🔼The name Gibeath-haaraloth: Summary
- Hill Of The Foreskins
- From (1) the noun גבעה (gib'a), hill, (2) ה (ha), "the" or "unto", and (3) the noun ערלה ('orla), foreskin.
🔼The name Gibeath-haaraloth in the Bible
It's not clear whether Gibeath-haaraloth was supposed to be considered a proper name by the author of the account. It's the name of the place where Joshua circumcised Israel a second time, after they had crossed the Jordan into the Promised Land (Exodus 5:2-3).
Gibeath-haaraloth isn't mentioned again in the Bible, and since it translates as Hill of Foreskins, it seems to some commentators that it isn't a proper name. Hence the King James reads "the hill of the foreskins," as does the American Standard Version. The Young Translation reads the similar "height of the foreskins". The Darby Translation has the rather inconsistent "hill of Araloth".
🔼Etymology of the name Gibeath-haaraloth
The "name" Gibeath-haaraloth consists of three elements. The first part comes from the noun גבעה (gib'a), meaning hill, from the root גבע (gb'):
The verb גבב (gabab) doesn't occur in the Bible but it appears to have meant to be concave or convex; to be bulbous or hollow. Noun גב (gab) denotes anything that is bulbous (hills, buttocks).
The verb גוב (gub) means to dig. Noun גב (geb) means pit or ditch. This verb appears to be associated with the verb יגב (yagab), meaning to till (what a farmer does). Noun יגב (yaqeb) probably refers to the field where the farmer tills.
Noun גבא (gebe') appears to describe a hollow in which water collects and is commonly translated with cistern, pool or marsh.
Verb גבה (gaba) means to collect. Nouns גב (geb), גוב (gob), גבי (gobay) and גובי (gobay) refer to locusts. Possibly a whole other verb גבה (gabah) means to be high, exalted or lofty, although this verb could actually describe a person who collected a heap, or who plunders a society like a swarm of locusts. In the Talmud the word for tax collector was derived from this verb. Adjective גבה (gaboah) means high or haughty. Noun גבה (gobah) means height or haughtiness. And noun גבהות (gabhut) means haughtiness.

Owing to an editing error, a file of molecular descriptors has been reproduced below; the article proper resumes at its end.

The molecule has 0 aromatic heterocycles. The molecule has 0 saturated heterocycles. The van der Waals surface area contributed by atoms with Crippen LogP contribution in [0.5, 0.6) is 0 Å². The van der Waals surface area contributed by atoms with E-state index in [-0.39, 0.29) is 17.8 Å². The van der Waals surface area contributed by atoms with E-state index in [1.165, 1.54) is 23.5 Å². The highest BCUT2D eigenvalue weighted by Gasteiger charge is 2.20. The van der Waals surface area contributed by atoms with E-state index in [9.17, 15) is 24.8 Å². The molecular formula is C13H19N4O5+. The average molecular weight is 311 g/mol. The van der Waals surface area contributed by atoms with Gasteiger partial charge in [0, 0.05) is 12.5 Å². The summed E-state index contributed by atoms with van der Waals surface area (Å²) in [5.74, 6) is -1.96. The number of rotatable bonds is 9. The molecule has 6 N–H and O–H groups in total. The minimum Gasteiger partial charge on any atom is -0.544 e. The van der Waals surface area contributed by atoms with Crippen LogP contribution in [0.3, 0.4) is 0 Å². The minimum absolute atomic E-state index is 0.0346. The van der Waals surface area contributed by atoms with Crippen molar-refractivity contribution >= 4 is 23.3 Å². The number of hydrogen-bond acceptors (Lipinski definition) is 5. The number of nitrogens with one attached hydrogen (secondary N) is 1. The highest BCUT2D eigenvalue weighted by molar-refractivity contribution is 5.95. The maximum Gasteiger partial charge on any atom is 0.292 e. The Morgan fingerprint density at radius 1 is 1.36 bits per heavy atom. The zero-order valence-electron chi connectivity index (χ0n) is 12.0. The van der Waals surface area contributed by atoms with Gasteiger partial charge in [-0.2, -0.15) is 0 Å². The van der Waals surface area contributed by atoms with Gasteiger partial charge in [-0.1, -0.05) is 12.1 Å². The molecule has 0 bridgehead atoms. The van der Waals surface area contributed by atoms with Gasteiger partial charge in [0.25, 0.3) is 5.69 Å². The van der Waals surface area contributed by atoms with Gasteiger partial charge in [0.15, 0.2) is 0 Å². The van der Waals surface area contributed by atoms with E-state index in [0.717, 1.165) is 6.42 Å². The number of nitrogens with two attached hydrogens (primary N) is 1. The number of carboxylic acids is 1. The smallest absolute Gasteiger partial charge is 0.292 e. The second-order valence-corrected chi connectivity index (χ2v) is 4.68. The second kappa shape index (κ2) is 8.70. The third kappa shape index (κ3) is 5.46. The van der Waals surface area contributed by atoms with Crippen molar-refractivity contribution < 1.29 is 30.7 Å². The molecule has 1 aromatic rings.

Verb גבע (gabay) appears to mean the same as גבב (gabab), to be concave or convex. The very common noun גבעה (gib'a) means hill.
The unused verb גבן (gaban) probably meant to be curved, contracted or coagulated. Adjective גבן (giben) means humpbacked. Noun גבינה (gebina) means curd or cheese. Noun גבנן (gabnon) means peak or rounded summit.
A certain grammatical construction that creates a sort of continuous tense of the verb גבב (gabab) is formed from prefixing a נ (nun) and making the double ב (beth) a single one. The result, a verb נגב (nagab) would mean to undulate, to wave, to have shifting dunes. That verb doesn't exist, but a mysterious noun נגב (negeb) does. This noun would thus denote a region with rolling hills, and came to be synonymous with "south".
The second part of our name starts with the letter ה (he), which serves here as either the definite article ("the"), or else as particle of direction ("towards the") or ascription ("of the").
The third element of our name is the regular plural form of the feminine noun ערלה ('orla), meaning foreskin:
The unused verb The root ערל ('aral) is of unclear pedigree and meaning, which is a shame because it yields the important noun ערלה ('orla), meaning foreskin. This noun occurs exclusively in discussions on circumcision, which appears to have been a ritual aimed to teach people that their hearts and ears and even lips were to be sensitive to the Words of Yah. The associated verb מול (mul) means to circumcise.
The name Gibeath-haaraloth literally means Hill Of The Foreskins but it implies a transition from being like all the others to becoming special (specially sensitive) to YHWH. In that sense our name also means Elevated From Insensitivity.